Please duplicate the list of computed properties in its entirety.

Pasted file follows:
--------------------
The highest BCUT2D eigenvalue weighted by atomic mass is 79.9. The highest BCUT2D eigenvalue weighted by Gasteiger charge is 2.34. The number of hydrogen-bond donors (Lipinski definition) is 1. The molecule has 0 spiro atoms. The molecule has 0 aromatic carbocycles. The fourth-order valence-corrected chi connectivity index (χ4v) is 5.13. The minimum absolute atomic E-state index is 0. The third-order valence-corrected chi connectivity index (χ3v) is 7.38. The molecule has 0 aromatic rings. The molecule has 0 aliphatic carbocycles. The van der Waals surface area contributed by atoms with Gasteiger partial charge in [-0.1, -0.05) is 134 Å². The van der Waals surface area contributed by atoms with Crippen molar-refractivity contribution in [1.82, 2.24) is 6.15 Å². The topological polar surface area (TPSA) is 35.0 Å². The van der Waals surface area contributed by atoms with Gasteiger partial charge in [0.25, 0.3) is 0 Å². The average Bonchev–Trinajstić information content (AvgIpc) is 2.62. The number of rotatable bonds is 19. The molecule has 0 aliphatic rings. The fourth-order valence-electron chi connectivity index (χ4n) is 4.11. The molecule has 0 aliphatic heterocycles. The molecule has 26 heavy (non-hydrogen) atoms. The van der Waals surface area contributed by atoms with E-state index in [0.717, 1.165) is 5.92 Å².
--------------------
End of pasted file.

The highest BCUT2D eigenvalue weighted by atomic mass is 79.9. The highest BCUT2D eigenvalue weighted by Gasteiger charge is 2.34. The number of hydrogen-bond donors (Lipinski definition) is 1. The molecule has 0 spiro atoms. The molecule has 0 aromatic carbocycles. The fourth-order valence-corrected chi connectivity index (χ4v) is 5.13. The minimum absolute atomic E-state index is 0. The third-order valence-corrected chi connectivity index (χ3v) is 7.38. The molecule has 0 aromatic rings. The molecule has 0 aliphatic carbocycles. The van der Waals surface area contributed by atoms with Gasteiger partial charge in [-0.1, -0.05) is 134 Å². The van der Waals surface area contributed by atoms with Crippen molar-refractivity contribution in [1.82, 2.24) is 6.15 Å². The topological polar surface area (TPSA) is 35.0 Å². The van der Waals surface area contributed by atoms with Gasteiger partial charge in [0.25, 0.3) is 0 Å². The average Bonchev–Trinajstić information content (AvgIpc) is 2.62. The number of rotatable bonds is 19. The molecule has 0 aliphatic rings. The fourth-order valence-electron chi connectivity index (χ4n) is 4.11. The molecule has 0 aliphatic heterocycles. The molecule has 26 heavy (non-hydrogen) atoms. The van der Waals surface area contributed by atoms with E-state index in [0.717, 1.165) is 5.92 Å².